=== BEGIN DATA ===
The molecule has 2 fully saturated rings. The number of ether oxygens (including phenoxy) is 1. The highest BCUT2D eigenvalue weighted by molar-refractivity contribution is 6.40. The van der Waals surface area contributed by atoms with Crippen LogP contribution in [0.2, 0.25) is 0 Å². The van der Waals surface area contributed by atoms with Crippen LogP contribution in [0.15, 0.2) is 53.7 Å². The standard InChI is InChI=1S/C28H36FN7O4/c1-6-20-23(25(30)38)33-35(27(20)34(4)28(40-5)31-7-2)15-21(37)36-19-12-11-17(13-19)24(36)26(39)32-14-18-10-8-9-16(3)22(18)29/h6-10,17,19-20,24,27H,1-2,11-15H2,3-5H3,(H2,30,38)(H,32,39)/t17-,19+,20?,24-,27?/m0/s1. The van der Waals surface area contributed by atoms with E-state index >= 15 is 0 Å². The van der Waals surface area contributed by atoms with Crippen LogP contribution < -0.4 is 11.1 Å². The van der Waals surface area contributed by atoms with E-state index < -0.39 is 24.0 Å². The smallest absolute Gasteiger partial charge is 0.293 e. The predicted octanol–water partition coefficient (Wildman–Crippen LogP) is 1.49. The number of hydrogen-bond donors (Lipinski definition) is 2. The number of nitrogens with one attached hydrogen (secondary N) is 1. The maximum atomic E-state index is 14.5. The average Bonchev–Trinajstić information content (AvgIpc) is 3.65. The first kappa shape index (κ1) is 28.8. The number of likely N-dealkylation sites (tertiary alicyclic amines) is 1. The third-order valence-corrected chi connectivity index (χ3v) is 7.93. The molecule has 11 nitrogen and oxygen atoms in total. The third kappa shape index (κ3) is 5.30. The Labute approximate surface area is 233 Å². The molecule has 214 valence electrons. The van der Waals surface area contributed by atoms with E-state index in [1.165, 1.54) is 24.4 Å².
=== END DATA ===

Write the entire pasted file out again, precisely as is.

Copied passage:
The molecule has 2 fully saturated rings. The number of ether oxygens (including phenoxy) is 1. The highest BCUT2D eigenvalue weighted by molar-refractivity contribution is 6.40. The van der Waals surface area contributed by atoms with Crippen LogP contribution in [0.2, 0.25) is 0 Å². The van der Waals surface area contributed by atoms with Crippen LogP contribution in [0.15, 0.2) is 53.7 Å². The standard InChI is InChI=1S/C28H36FN7O4/c1-6-20-23(25(30)38)33-35(27(20)34(4)28(40-5)31-7-2)15-21(37)36-19-12-11-17(13-19)24(36)26(39)32-14-18-10-8-9-16(3)22(18)29/h6-10,17,19-20,24,27H,1-2,11-15H2,3-5H3,(H2,30,38)(H,32,39)/t17-,19+,20?,24-,27?/m0/s1. The van der Waals surface area contributed by atoms with E-state index >= 15 is 0 Å². The van der Waals surface area contributed by atoms with Crippen LogP contribution < -0.4 is 11.1 Å². The van der Waals surface area contributed by atoms with E-state index < -0.39 is 24.0 Å². The smallest absolute Gasteiger partial charge is 0.293 e. The predicted octanol–water partition coefficient (Wildman–Crippen LogP) is 1.49. The number of hydrogen-bond donors (Lipinski definition) is 2. The number of nitrogens with one attached hydrogen (secondary N) is 1. The maximum atomic E-state index is 14.5. The average Bonchev–Trinajstić information content (AvgIpc) is 3.65. The first kappa shape index (κ1) is 28.8. The number of likely N-dealkylation sites (tertiary alicyclic amines) is 1. The third-order valence-corrected chi connectivity index (χ3v) is 7.93. The molecule has 11 nitrogen and oxygen atoms in total. The third kappa shape index (κ3) is 5.30. The Labute approximate surface area is 233 Å². The molecule has 214 valence electrons. The van der Waals surface area contributed by atoms with E-state index in [1.165, 1.54) is 24.4 Å².